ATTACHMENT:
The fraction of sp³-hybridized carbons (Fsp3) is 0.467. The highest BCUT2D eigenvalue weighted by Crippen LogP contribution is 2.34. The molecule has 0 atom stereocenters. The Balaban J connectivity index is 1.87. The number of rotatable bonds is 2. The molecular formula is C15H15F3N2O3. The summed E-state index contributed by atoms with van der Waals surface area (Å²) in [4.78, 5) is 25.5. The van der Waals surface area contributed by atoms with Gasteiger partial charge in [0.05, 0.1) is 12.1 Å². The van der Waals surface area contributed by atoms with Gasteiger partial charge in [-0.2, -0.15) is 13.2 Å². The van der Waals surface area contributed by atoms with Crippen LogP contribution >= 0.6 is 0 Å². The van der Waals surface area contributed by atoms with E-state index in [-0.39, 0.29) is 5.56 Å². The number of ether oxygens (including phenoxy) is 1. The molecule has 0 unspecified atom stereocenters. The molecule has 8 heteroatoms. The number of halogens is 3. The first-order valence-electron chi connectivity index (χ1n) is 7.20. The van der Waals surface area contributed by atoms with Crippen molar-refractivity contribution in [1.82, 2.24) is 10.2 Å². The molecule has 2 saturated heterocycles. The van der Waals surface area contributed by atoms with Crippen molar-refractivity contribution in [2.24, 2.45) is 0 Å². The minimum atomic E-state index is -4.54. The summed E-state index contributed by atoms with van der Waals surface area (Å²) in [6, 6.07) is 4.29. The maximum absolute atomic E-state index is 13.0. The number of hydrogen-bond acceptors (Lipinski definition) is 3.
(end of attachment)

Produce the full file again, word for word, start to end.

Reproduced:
The fraction of sp³-hybridized carbons (Fsp3) is 0.467. The highest BCUT2D eigenvalue weighted by Crippen LogP contribution is 2.34. The molecule has 0 atom stereocenters. The Balaban J connectivity index is 1.87. The number of rotatable bonds is 2. The molecular formula is C15H15F3N2O3. The summed E-state index contributed by atoms with van der Waals surface area (Å²) in [4.78, 5) is 25.5. The van der Waals surface area contributed by atoms with Gasteiger partial charge in [0.05, 0.1) is 12.1 Å². The van der Waals surface area contributed by atoms with Gasteiger partial charge in [-0.2, -0.15) is 13.2 Å². The van der Waals surface area contributed by atoms with Crippen LogP contribution >= 0.6 is 0 Å². The van der Waals surface area contributed by atoms with E-state index in [-0.39, 0.29) is 5.56 Å². The number of ether oxygens (including phenoxy) is 1. The molecule has 0 unspecified atom stereocenters. The molecule has 8 heteroatoms. The number of halogens is 3. The first-order valence-electron chi connectivity index (χ1n) is 7.20. The van der Waals surface area contributed by atoms with Crippen molar-refractivity contribution in [1.82, 2.24) is 10.2 Å². The molecule has 2 saturated heterocycles. The van der Waals surface area contributed by atoms with Crippen molar-refractivity contribution in [2.24, 2.45) is 0 Å². The minimum atomic E-state index is -4.54. The summed E-state index contributed by atoms with van der Waals surface area (Å²) in [6, 6.07) is 4.29. The maximum absolute atomic E-state index is 13.0. The number of hydrogen-bond acceptors (Lipinski definition) is 3.